The market sell-off sparked by President Donald Trump’s vow to ramp up tariffs on China deepened on Wednesday, as Asian equities followed Wall Street lower with Chinese stocks touching their lowest level in two months.
The US benchmark S&P 500 tumbled as much as 2.4 per cent in New York on Tuesday before clawing back some of the losses in the last half-hour to end down 1.7 per cent. The European FTSE Eurofirst 300 index ended Tuesday 1.4 per cent lower, its biggest one-day drop since February.
Asian stocks, which managed a tepid recovery on Tuesday after Monday’s sell-off, were lower again on Wednesday. The CSI 300 index of Shanghai- and Shenzhen-listed equities shed as much as 2.1 per cent at the open, which took the benchmark to its lowest level since February, before paring losses to 0.3 per cent by late morning.
The sell-off extended across Asia, with Hong Kong’s Hang Seng dropping 0.7 per cent while Tokyo’s Topix was down 1.6 per cent, having initially touched a six-week low.
Coupled with an emerging markets sell-off, the MSCI World index of global stock markets fell 1.7 per cent on Tuesday, its second biggest decline of 2019. Investors sought out the relative safety of government bonds, sending prices higher and yields lower, while the yen — another safety-first trade — rallied against almost every currency in the world. The Japanese currency strengthened to a fresh five-week high on Wednesday of ¥110.14 to the dollar.
“A lot of the recovery in 2019 was predicated on the belief that policy would be far less uncertain than in 2018,” said Brian Levitt, senior investment strategist at OppenheimerFunds. “Investors should expect to see volatility return with the return of policy uncertainty.”
The sell-off started on Monday after Mr Trump’s weekend tweets promising to slap higher tariffs on more Chinese goods, and picked up pace on Tuesday after senior US officials disabused investors of the idea it was only a negotiating ploy by the president.
In a briefing on Monday, Robert Lighthizer, the US trade representative, and Steven Mnuchin, the US Treasury secretary, said levies on $200bn of Chinese goods would increase from 10 per cent to 25 per cent at 12.01am on Friday if a deal is not reached. They accused Chinese negotiators led by Liu He, vice-premier, of failing to honour commitments made in previous rounds of talks.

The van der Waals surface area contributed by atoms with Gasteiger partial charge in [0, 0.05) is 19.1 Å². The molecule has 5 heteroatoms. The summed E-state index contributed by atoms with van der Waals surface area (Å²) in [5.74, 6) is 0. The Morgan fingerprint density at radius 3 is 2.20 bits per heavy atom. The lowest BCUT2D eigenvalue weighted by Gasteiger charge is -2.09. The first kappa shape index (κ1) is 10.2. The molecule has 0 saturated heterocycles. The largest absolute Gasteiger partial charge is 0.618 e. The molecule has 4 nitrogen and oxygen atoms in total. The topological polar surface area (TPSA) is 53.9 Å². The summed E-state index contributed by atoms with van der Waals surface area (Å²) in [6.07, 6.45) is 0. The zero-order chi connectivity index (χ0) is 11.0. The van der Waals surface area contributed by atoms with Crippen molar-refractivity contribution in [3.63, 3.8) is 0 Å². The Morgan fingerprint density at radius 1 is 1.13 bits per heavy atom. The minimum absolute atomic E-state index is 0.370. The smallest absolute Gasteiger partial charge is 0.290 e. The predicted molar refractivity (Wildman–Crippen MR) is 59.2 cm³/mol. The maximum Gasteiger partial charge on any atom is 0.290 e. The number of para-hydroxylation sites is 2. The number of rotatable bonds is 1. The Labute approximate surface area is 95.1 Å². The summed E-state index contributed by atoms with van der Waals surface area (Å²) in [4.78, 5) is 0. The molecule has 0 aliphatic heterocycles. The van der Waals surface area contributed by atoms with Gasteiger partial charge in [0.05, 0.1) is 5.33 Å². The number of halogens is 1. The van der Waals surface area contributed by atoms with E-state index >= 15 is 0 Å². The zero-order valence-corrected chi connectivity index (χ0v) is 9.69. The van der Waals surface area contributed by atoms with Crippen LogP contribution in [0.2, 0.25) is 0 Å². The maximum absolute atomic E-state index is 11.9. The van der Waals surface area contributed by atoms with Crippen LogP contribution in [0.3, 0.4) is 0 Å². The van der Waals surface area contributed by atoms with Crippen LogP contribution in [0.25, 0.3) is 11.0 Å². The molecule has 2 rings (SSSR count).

Despite the criticism, China’s commerce ministry said on Tuesday that Mr Liu would arrive in Washington on Thursday for an abbreviated round of talks. Mr Liu had previously been scheduled to lead a large delegation for at least three days of discussions aimed at concluding a draft agreement.
The sudden deterioration wrongfooted many investors, who have enjoyed a broad and powerful equity market rally in 2019 driven by signs that global growth was more robust than expected and by hopes of a trade deal, as well as by the Federal Reserve shelving plans to raise interest rates this year.
“The mere thought of additional tariffs is not constructive to the Chinese nor the US economy,” said Kevin Giddis, head of fixed income at Raymond James. “This would likely change the way economists look at the economic prospects of both countries.”
The Federal Reserve is resisting market pressure to signal a rate cut this year. Richard Clarida, the central bank’s vice-chair, insisted on Tuesday that “we don’t see a strong case to move rates in either direction”. He also echoed the view of Jay Powell, Fed chairman, that subdued inflation was partly due to “transitory” factors, suggesting there was no guarantee the next move would be to cut rates.
“A lot of hopes and prayers had been perched on the shoulders of the trade negotiators,” said Christopher Smart, head of the Barings Investment Institute. “The notion that it might all come tumbling down hadn’t even crossed anyone’s minds.”
With additional reporting by Siddarth Shrikanth in Hong Kong